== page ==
Is ‘The Nightmare Before Christmas’ a Halloween or Christmas movie?
Students weigh in on the 1993 Tim Burton movie
Halloween is a time for traditions –– trick or treating, costume parties and most importantly, the decades-old argument if “The Nightmare Before Christmas” is a Halloween or Christmas movie.
Since its 1993 release, the holiday-bending movie has sparked the question of which holiday the movie truly belongs to.
Directed by Henry Selick and produced by Tim Burton, “The Nightmare Before Christmas” tells the story of Jack Skellington, the pumpkin king of “Halloween Town,” who becomes bored of his typical Halloween routine. He comes across a portal to “Christmas Town” and is inspired to celebrate the holiday.
Because of its dual Halloween and Christmas themes, fans are divided on the film’s place in the holiday lineup.
After polling 155 UB community members on Twitter and in person, 65% of them feel the movie is a Halloween film, 30% think “The Nightmare Before Christmas” is a Christmas movie and 5% believe the film applies to both holidays.
Laila Muriesh, a senior communication major, believes fans should watch the film during Halloween because of its inclusion of skeletons and other monsters.
“When I was a kid, I was scared of the movie because it’s so creepy.” Muriesh said. “I don’t think of it as a family-friendly Christmas movie.”
Other students agree with Muriesh’s statement, claiming that since the movie’s focus is on Halloween characters, it belongs in the Halloween genre.
The movie focuses on creepy yet colorful characters, like Skellington, Sally and arguably one of the scariest villains of all time, the soulful, gambling Oogie Boogie. The majority of the songs in the movie also feature Halloween themes, with titles like “This is Halloween” and “Kidnap the Sandy Claws.”
Gabrielle Bayconich, an undecided freshman, believes including Christmas shows Skellington’s attempts to expand Halloween’s message to be “a joyous celebration.”
Muriesh and Bayconich have the movie’s director on their side. In a 2015 interview at The Telluride Horror Show, Selick claimed the film is a Halloween movie. Selick said despite the film's many Christmas themes, the movie is ultimately about Halloween characters reacting to the concept of Christmas.
But this hasn’t stopped students from supporting the film’s Christmas potential.
Kristen Bartolomeo, a junior music theatre student, believes the film falls within the Christmas genre due to Christmas Town’s existence and its “wholesome Christmas themes” of kindness and self-acceptance.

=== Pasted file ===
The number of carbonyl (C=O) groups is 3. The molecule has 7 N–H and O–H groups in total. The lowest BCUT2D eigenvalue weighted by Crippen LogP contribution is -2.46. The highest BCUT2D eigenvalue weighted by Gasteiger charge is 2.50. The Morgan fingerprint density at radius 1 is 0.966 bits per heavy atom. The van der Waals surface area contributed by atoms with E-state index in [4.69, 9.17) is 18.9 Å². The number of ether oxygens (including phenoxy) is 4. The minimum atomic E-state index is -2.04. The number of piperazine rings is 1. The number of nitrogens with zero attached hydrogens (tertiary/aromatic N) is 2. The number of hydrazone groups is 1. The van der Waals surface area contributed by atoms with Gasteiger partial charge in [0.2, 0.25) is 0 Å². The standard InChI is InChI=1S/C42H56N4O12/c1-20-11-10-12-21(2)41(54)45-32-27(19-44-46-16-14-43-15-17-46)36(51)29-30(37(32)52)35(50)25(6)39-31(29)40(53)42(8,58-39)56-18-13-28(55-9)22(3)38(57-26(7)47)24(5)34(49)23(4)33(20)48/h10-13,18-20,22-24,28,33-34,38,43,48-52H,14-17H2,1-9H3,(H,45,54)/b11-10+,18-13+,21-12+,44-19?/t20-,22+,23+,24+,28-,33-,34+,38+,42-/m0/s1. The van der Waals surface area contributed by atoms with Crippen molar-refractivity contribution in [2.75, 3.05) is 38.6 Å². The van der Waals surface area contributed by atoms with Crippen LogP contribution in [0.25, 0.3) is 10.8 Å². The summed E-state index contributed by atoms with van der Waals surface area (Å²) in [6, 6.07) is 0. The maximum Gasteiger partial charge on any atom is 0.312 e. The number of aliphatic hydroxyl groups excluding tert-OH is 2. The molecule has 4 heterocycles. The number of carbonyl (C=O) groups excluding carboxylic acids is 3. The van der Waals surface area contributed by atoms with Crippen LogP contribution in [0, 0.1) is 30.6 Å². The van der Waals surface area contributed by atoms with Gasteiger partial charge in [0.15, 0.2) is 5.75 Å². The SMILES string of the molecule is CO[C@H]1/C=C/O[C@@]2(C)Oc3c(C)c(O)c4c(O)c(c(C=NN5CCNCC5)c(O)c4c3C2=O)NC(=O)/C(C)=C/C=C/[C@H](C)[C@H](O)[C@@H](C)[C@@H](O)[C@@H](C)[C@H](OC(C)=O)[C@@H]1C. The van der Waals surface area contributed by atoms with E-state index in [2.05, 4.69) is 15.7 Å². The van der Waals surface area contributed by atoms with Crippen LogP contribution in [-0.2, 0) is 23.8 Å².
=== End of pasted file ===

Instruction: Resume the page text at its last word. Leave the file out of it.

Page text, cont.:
“I understand it is about skeletons and spooky times and all those fun things,” Bartolomeo said. “But Jack Skellington is so wanting to be Santa Claus and wants all things Christmas, so it has to be a Christmas movie.”
The movie features prominent Christmas traditions and figures, like carols, making presents and snowmen. Santa Claus also plays a main role in the film, being kidnapped by the citizens of Halloween Town in order to take over the holiday. Songs like “What’s This?” directly celebrate the joys and traditions of the winter holiday.
A small, but passionate group of students feel the movie is meant for both holidays. Some even argue that because the movie features multiple holidays, it can be viewed any time of the year.
Daniel Pieffer, a junior music theatre major, watches the film on a “regular basis” and said he doesn’t limit himself to watching it for one specific holiday.
“I believe it’s the greatest movie of all time. So I say it’s for all seasons. But it does feature both Halloween themes as well as Christmas, making it one of the most versatile films in history,” Pieffer said. “So I believe that not only would it be good for Halloween and Christmas, but a good summer flick, Easter time, I mean all of the holidays are referenced in some way.”
The debate about this over-25-year-old movie doesn’t seem to be dying down anytime soon. But, no matter where students’ opinions lie, viewers can take comfort in the fact that this film transcends any particular holiday and can be enjoyed year-round.
Julianna Tracey is the senior arts editor and can be reached at Julianna.Tracey@ubspectrum.com and on Twitter @JTraceySpec.